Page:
Synchro-compur question

Discussion in 'Large Format Cameras and Accessories' started by Tom Nutter, May 5, 2011.

  1. Tom Nutter

    Tom Nutter Member

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    I have been looking around for a Super-Angulon 90 f8.

    Before I buy....

    It seems a common trait of the Synchro-Compur shutters that often come with this lens, that the slower shutter speeds are often sluggish or not working. I'm fairly handy, and not afraid to take stuff apart, but I am not a repair guy either.

    Is this problem usually a quick fix with some lighter fluid, or a more involved repair?....Generally speakng of course.
     
    Last edited by a moderator: May 5, 2011
  2. Dan Fromm

    Dan Fromm Member

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    It is best to assume that the shutter will need a proper cleaning etc. This involves extracting, dismantling, cleaning, and reassembling the slow speed gear train. Budget for it. If the lens' price plus likely cost of overhaul, including shipping to and from the shop, exceeds the price of one in a known good shutter, don't get it.

    Also, not all gummy Synchro-Compurs can be made right. I have a couple that turned out to be unfixable.
     
  3. barzune

    barzune Member

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    I've had two Synchro-Compur shutters that developed the low-speed paralysis, both Linhof lenses, if that makes any difference. In the one case, I sent it out for CLA and it was fine for the first three months, but after I had not used it for the winter ( about 6 months - this is Canada), the slow speeds became sluggish again.

    I applied frequent exercise, just sitting there cocking and firing the shutter repeatedly while watching TV, and all speeds returned to fully functional after a couple of evenings.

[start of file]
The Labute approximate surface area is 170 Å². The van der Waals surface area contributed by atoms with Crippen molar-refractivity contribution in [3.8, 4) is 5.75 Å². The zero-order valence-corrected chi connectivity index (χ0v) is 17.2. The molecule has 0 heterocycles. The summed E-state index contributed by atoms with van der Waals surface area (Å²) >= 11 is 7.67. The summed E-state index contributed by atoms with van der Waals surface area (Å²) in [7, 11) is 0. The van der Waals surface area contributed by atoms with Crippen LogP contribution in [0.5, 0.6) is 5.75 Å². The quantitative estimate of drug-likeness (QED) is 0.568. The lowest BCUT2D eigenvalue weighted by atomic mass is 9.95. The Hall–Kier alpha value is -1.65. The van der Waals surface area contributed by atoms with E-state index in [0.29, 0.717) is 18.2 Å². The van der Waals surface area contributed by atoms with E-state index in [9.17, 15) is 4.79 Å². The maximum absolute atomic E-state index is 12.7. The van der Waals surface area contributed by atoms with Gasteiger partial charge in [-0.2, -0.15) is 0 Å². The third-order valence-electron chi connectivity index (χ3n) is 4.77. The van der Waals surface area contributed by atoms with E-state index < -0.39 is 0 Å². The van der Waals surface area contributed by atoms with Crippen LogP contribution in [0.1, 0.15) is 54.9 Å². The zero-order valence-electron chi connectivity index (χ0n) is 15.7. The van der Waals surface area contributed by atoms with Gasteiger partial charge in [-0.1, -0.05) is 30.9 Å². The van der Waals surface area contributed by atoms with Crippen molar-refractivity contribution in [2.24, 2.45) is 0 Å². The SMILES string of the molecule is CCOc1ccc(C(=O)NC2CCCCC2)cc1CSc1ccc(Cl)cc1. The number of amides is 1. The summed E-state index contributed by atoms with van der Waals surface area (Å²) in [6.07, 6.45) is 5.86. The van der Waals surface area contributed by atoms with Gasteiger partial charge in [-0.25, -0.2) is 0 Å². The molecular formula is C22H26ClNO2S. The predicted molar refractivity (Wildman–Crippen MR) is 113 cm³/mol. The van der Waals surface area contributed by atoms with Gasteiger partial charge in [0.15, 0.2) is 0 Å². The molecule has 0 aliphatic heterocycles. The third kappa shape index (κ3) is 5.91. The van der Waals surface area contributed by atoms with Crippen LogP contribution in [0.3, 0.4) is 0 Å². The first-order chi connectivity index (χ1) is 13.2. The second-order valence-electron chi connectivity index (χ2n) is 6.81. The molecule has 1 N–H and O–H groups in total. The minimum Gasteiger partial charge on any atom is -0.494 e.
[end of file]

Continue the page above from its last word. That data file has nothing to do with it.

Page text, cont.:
The second lens was acquired at a flea market, stiffened up to a terrible state, and I was able to get that one completely functional with the same treatment of exercise, aided by an initial couple of drops of naptha (lighter fluid) and a blast of ether.

    Both are still working fine, but I continue to exercise them regularly. That's been about ten years now.
     
  4. domaz

    domaz Member

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    Synchro-Compur #00 or #0? If the shutter is a #00 that means you have very little hope of replacing the shutter if it breaks totally. That being said I have a 90mm SA with a #00 Synchro-Compur and it was a little slow at 1 second. I opened the shutter up, took out the timing gears soaked them in naptha and applied a tiny bit of oil with a toothpick. It works great now. I don't recommend fixing it yourself though unless you've worked on shutters before. #00s are especially hard to work on because they are tiny.
     
  5. Tom Nutter

    Tom Nutter Member

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    Hoping for a #0, not a #00.
     
  6. Ikon

    Ikon Member

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  7. Tom Nutter

    Tom Nutter Member

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    Thanks for that!
     
  8. domaz

    domaz Member

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    This is a good link to- specific instructions for the Synchro-Compur. The nice thing about the #00 is that it is smaller and lighter. Makes the Super Angulon more backpackable for sure.
     
  9. Leigh B

    Leigh B Member

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    I would not recommend attempting repair of any shutter.

    I'm a trained camera repair tech and have repaired many of them.
    It requires skill, patience, and training, plus proper tools, equipment, and chemicals.

    Send it to someone who specializes in such repairs.

    One of the keys to a proper CLA is the use of the correct lubricant in the escapement. That apparently did not happen in the instance mentioned by the gentleman in Canada.

    Lubricants can be expensive. The Nye Astro Oil that I use cost $90 per ounce.

    - Leigh
     
    Last edited by a moderator: May 22, 2011
  10. Tom Nutter

    Tom Nutter Member

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    Heh...If you only knew of the things I have taken apart in my lifetime, for better or worse....but yes, If you want it to be up to spec and work right every time, then I agree 100%. Still, there is nothing wrong with tinkering as long as you know your limits.